(a) Procedure for Exercise; Rights as a Stockholder

(i) Any Award granted hereunder shall be exercisable at such times and under such conditions as determined by the Administrator under the terms of the Plan and specified in the Award Agreement.

(ii) An Award shall be deemed to be exercised when written notice of such exercise has been given to the Company in accordance with the terms of the Award by the person entitled to exercise the Award and full payment for the Shares with respect to which the Award is exercised has been made, including, to the extent selected, use of the broker-dealer sale and remittance procedure to pay the purchase price as provided in Section 7(b)(iv). 

B-11

 


 

(b) Exercise of Award Following Termination of Continuous Service.

(i) An Award may not be exercised after the termination date of such Award set forth in the Award Agreement and may be exercised following the termination of a Grantee’s Continuous Service only to the extent provided in the Award Agreement.

(ii) Where the Award Agreement permits a Grantee to exercise an Award following the termination of the Grantee’s Continuous Service for a specified period, the Award shall terminate to the extent not exercised on the last day of the specified period or the last day of the original term of the Award, whichever occurs first.

(iii) Any Award designated as an Incentive Stock Option to the extent not exercised within the time permitted by law for the exercise of Incentive Stock Options following the termination of a Grantee’s Continuous Service shall convert automatically to a Non-Qualified Stock Option and thereafter shall be exercisable as such to the extent exercisable by its terms for the period specified in the Award Agreement.

9. Conditions Upon Issuance of Shares.

(a) If at any time the Administrator determines that the delivery of Shares pursuant to the exercise, vesting or any other provision of an Award is or may be unlawful under Applicable Laws, the vesting or right to exercise an Award or to otherwise receive Shares pursuant to the terms of an Award shall be suspended until the Administrator determines that such delivery is lawful and shall be further subject to the approval of counsel for the Company with respect to such compliance.  The Company shall have no obligation to effect any registration or qualification of the Shares under federal or state laws.

(b) As a condition to the exercise of an Award, the Company may require the person exercising such Award to represent and warrant at the time of any such exercise that the Shares are being purchased only for investment and without any present intention to sell or distribute such Shares if, in the opinion of counsel for the Company, such a representation is required by any Applicable Laws.

10. Adjustments Upon Changes in CapitalizationSubject to any required action by the stockholders of the Company and Section 11 hereof, the number of Shares covered by each outstanding Award, and the number of Shares which have been authorized for issuance under the Plan but as to which no Awards have yet been granted or which have been returned to the Plan, the exercise or purchase price of each such outstanding Award, the numerical limits set forth in Section 6(g), as well as any other terms that the Administrator determines require adjustment shall be proportionately adjusted for (i) any increase or decrease in the number of issued Shares resulting from a stock split, reverse stock split, stock dividend, non-dividend distribution, recapitalization, combination or reclassification of the Shares, or similar transaction affecting the Shares, (ii) any other increase or decrease in the number of issued Shares effected without receipt of consideration by the Company, or (iii)  any other transaction with respect to Common Stock including a corporate merger, consolidation, acquisition of property or stock, separation (including a spin-off or other distribution of stock or property), reorganization, liquidation (whether partial or complete) or any similar transaction; provided, however that conversion of any convertible securities of the Company shall not be deemed to have been “effected without receipt of consideration.”  In the event of any distribution of cash or other assets to stockholders other than a normal cash dividend, the Administrator shall also make such adjustments as provided in this Section 10 or substitute, exchange or grant Awards to effect such adjustments (collectively “adjustments”).  Any such adjustments to outstanding Awards will be effected in a manner that precludes the enlargement of rights and benefits under such Awards.  In connection with the foregoing adjustments, the Administrator may, in its discretion, prohibit the exercise of Awards or other issuance of Shares, cash or other consideration pursuant to Awards during certain periods of time. Except as the Administrator determines, no issuance by the Company of shares of any class, or securities convertible into shares of any class, shall affect, and no adjustment by reason hereof shall be made with respect to, the number or price of Shares subject to an Award.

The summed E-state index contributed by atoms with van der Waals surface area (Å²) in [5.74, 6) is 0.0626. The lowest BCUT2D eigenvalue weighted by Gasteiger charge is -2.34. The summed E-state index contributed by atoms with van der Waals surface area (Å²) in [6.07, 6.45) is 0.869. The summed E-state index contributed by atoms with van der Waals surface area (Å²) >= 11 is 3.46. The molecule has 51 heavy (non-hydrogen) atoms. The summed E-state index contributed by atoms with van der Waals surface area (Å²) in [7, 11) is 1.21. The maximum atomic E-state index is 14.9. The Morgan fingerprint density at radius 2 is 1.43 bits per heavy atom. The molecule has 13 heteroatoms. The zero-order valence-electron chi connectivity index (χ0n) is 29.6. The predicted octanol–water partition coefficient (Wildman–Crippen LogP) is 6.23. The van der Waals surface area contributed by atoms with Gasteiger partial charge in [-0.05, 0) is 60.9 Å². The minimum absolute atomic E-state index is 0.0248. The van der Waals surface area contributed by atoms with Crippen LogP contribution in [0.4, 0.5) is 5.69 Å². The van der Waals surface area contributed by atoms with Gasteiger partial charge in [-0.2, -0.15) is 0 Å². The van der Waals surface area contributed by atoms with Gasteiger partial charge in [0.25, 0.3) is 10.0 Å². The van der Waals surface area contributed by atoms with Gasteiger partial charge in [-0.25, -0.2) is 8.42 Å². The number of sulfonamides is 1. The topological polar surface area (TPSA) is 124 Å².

11. Corporate Transactions and Changes in Control.

(a) Termination of Award to Extent Not Assumed in Corporate Transaction.  Effective upon the consummation of a Corporate Transaction, all outstanding Awards under the Plan shall terminate.  However, all such Awards shall not terminate to the extent they are Assumed in connection with the Corporate Transaction.

B-12

 


 

(b) Acceleration of Award Upon Corporate Transaction or Change in Control.

(i) Corporate Transaction.  In the event of a Corporate Transaction: